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Flaw Found in RFID Technology

Researchers at VU Amsterdam have now discovered that it is possible to place a computer virus in an RFID chip.

Researchers at VU Amsterdam have now discovered that it is possible to place a computer virus in an RFID chip.

The possible scenarios are presented in a paper, Is your Cat Infected with a Computer Virus?, at the annual IEEE Conference on Pervasive Computing and Communications in Pisa, Italy. The papers authors, PhD candidate, Melanie Rieback and her supervisor Professor Andrew Tanenbaum, gave live demonstrations at the conference how a hacker could deploy a single rogue RFID chip and infect the databases associated with the system.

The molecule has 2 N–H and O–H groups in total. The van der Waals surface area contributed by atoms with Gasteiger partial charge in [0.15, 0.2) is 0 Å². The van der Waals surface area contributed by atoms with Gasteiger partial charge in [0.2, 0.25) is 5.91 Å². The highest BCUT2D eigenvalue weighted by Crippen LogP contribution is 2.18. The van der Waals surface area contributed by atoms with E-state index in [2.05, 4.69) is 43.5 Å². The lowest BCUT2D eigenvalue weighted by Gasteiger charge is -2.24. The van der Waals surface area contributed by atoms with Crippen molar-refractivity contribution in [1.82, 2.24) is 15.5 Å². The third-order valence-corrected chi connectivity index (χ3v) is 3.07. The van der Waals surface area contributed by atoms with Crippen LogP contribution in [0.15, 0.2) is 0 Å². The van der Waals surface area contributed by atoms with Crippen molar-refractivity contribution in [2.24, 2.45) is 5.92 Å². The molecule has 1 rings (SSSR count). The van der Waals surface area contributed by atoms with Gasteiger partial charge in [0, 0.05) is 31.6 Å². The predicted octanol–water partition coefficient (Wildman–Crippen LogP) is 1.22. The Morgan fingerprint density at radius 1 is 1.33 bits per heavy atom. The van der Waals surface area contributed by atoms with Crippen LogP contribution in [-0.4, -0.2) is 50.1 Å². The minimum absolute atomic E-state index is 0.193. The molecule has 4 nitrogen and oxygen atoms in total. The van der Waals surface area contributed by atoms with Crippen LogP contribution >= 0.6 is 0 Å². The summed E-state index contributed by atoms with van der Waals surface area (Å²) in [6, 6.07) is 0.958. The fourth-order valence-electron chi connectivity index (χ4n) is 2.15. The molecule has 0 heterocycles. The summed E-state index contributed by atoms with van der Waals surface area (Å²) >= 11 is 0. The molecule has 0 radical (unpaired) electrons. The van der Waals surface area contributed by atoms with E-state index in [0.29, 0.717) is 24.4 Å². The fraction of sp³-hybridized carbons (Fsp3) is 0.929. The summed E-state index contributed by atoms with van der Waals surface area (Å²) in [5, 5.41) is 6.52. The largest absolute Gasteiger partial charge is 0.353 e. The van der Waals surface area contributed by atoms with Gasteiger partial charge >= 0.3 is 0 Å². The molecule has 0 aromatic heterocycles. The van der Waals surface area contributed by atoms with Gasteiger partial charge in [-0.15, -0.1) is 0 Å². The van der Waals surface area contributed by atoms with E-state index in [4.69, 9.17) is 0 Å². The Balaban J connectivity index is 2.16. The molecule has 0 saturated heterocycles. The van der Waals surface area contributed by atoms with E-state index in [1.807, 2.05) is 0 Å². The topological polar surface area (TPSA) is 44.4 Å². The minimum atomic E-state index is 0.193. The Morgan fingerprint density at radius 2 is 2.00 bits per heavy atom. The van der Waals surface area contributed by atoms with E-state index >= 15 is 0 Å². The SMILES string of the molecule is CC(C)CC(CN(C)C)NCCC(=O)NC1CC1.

A spokesman for VeriChip, the patent holder on human-implantable RFID technology said that their technology is not susceptible to this flaw because the chips are laser imprinted at the time of manufacture and are not re-writable.

"Only numbers are stored on the chip. Any other characters will be rejected by the system." The human-implantable chip works on a 16-digit system, while the animal-implantable chip works on a 12-digit system," according to the VeriChip spokesman.

In a statement released by CASPIAN, a privacy advocate organization, states "let's hope this puts the breaks on the irrational exuberance of Wal-Mart, Procter & Gamble, the Department of Homeland Security, and everyone else hell bent on tracking everything and everyone with this technology."

The complete report can be found at www.rfidvirus.org/papers/percom.06.pdf.

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